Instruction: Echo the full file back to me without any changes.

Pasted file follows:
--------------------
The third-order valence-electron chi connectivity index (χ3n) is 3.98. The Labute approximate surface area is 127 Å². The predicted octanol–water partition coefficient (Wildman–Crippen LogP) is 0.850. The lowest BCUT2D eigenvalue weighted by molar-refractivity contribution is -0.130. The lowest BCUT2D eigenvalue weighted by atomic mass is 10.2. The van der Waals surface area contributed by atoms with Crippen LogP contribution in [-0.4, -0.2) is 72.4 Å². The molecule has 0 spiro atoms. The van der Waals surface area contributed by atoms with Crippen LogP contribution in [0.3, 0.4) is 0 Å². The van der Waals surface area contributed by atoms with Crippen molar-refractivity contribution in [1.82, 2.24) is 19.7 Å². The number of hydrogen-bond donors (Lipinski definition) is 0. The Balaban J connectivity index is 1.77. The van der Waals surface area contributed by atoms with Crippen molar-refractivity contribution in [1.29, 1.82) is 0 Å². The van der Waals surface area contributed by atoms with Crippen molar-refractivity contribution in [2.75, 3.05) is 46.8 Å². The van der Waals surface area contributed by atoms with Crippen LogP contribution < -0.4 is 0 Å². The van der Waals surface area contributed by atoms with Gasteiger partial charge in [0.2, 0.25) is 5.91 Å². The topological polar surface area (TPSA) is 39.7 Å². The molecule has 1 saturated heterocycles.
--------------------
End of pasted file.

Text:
The third-order valence-electron chi connectivity index (χ3n) is 3.98. The Labute approximate surface area is 127 Å². The predicted octanol–water partition coefficient (Wildman–Crippen LogP) is 0.850. The lowest BCUT2D eigenvalue weighted by molar-refractivity contribution is -0.130. The lowest BCUT2D eigenvalue weighted by atomic mass is 10.2. The van der Waals surface area contributed by atoms with Crippen LogP contribution in [-0.4, -0.2) is 72.4 Å². The molecule has 0 spiro atoms. The van der Waals surface area contributed by atoms with Crippen LogP contribution in [0.3, 0.4) is 0 Å². The van der Waals surface area contributed by atoms with Crippen molar-refractivity contribution in [1.82, 2.24) is 19.7 Å². The number of hydrogen-bond donors (Lipinski definition) is 0. The Balaban J connectivity index is 1.77. The van der Waals surface area contributed by atoms with Crippen molar-refractivity contribution in [1.29, 1.82) is 0 Å². The van der Waals surface area contributed by atoms with Crippen molar-refractivity contribution in [2.75, 3.05) is 46.8 Å². The van der Waals surface area contributed by atoms with Crippen LogP contribution < -0.4 is 0 Å². The van der Waals surface area contributed by atoms with Gasteiger partial charge in [0.2, 0.25) is 5.91 Å². The topological polar surface area (TPSA) is 39.7 Å². The molecule has 1 saturated heterocycles.